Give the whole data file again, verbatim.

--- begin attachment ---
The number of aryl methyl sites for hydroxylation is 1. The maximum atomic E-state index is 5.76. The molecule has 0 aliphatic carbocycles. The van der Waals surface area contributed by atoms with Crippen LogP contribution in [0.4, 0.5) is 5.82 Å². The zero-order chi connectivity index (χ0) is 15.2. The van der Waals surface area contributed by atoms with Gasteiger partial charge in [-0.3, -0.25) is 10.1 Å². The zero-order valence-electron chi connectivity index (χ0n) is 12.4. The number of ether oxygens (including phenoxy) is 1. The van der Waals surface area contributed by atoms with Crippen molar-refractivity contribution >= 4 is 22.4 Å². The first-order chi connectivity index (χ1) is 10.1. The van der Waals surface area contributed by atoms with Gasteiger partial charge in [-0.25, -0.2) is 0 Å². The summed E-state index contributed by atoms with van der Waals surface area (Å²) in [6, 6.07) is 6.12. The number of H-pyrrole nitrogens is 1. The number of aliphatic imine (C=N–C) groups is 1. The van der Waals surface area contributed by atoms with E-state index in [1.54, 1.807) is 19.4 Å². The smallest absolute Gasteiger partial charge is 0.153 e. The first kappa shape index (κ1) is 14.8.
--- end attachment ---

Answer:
The number of aryl methyl sites for hydroxylation is 1. The maximum atomic E-state index is 5.76. The molecule has 0 aliphatic carbocycles. The van der Waals surface area contributed by atoms with Crippen LogP contribution in [0.4, 0.5) is 5.82 Å². The zero-order chi connectivity index (χ0) is 15.2. The van der Waals surface area contributed by atoms with Gasteiger partial charge in [-0.3, -0.25) is 10.1 Å². The zero-order valence-electron chi connectivity index (χ0n) is 12.4. The number of ether oxygens (including phenoxy) is 1. The van der Waals surface area contributed by atoms with Crippen molar-refractivity contribution >= 4 is 22.4 Å². The first-order chi connectivity index (χ1) is 10.1. The van der Waals surface area contributed by atoms with Gasteiger partial charge in [-0.25, -0.2) is 0 Å². The summed E-state index contributed by atoms with van der Waals surface area (Å²) in [6, 6.07) is 6.12. The number of H-pyrrole nitrogens is 1. The number of aliphatic imine (C=N–C) groups is 1. The van der Waals surface area contributed by atoms with E-state index in [1.54, 1.807) is 19.4 Å². The smallest absolute Gasteiger partial charge is 0.153 e. The first kappa shape index (κ1) is 14.8.